Today’s announcements, as well as recent commitments, project us into 2021 and into the perspective of COP26 in Glasgow with much stronger momentum. This summit showcased inspiring examples of scaled-up Nationally Determined Contributions that can encourage other countries to follow the same path, especially the G20 countries.

A further step towards a resilient future with zero net emissions:

Following today’s Summit, 24 countries announced new commitments, strategies or programs to achieve net zero emissions or carbon neutrality. The recent commitments made by China, Japan, South Korea, the EU and now Argentina constitute a new benchmark for other G20 countries. Several countries indicated at the Summit that they were going even further, setting ambitious dates to achieve net zero emissions: Finland (2035), Austria (2040) and Sweden (2045).
Countries vulnerable to climate change are at the forefront of action and ambition. Barbados and the Maldives have set a very ambitious target to achieve carbon neutrality by 2030, with adequate support. Fiji, Malawi, Nauru and Nepal have indicated their target for 2050.
At the Summit, adaptation and resilience came to the fore. 20 countries have indicated new or upcoming commitments to protect people and the environment from climate impacts. Countries like Ethiopia have announced that they are adopting economy-wide approaches to protect people and the environment, with Suriname announcing that it is stepping up implementation of its plan. national adaptation. Developed countries, including the UK, Portugal and Spain, have announced they are stepping up their adaptation efforts. A major new international campaign, the Resilience Race, was also launched today, with the goal of protecting 4 billion people vulnerable to climate risks by 2030 (more details below).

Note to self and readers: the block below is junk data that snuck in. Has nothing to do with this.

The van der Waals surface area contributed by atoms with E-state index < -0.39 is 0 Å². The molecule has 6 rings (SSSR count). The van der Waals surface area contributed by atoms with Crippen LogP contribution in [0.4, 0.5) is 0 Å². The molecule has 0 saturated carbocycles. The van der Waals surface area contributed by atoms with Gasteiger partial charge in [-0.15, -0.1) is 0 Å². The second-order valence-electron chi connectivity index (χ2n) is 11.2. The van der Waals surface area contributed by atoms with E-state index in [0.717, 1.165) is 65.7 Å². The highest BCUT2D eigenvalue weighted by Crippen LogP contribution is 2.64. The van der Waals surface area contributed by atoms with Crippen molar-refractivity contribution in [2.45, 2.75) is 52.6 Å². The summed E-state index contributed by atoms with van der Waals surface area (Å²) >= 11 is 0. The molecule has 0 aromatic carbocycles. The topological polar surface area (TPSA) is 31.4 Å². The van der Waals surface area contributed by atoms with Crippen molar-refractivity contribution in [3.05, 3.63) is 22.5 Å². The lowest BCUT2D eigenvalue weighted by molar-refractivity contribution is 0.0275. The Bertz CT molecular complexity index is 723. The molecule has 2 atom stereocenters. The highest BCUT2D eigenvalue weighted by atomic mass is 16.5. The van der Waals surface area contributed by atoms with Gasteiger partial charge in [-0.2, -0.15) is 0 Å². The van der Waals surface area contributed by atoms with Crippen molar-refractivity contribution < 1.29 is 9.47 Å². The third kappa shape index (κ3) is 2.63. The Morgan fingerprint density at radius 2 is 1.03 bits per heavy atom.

Accelerating the transition from gray economies to green economies:

During the Summit, several countries defined concrete strategies to implement economy-wide goals. Pakistan has announced it will no longer build a coal-fired power plant, with Israel saying it is joining the growing list of countries giving up coal. 15 countries explained in detail how they will accelerate their transition to renewables by 2030, including Barbados (which aims for zero fossil fuels) Vanuatu (100% renewable energy) and Slovakia ( zero carbon). Denmark has said it will end oil and gas exploration. India has announced its new target to have a renewable energy capacity of 450 GW by 2030. China has pledged to increase the share of non-fossil fuels in its primary energy consumption for reach around 25% by 2030.
In the same dynamic, the United Kingdom, France and Sweden have defined programs to end international financial support for fossil fuels, and Canada has announced that it will increase the price of carbon to 170 Canadian dollars per ton by 2030.

Act with nature and not against it:

The Summit demonstrated a commitment to protecting the environment, and 12 leaders highlighted their current agendas to increase the use of nature-based solutions to combat climate change. Ahead of the 2021 United Nations Conference on Biodiversity, the Summit highlighted the need for more integrated solutions to overcome climate and biodiversity crises, and accelerate progress, in line with the sustainable development.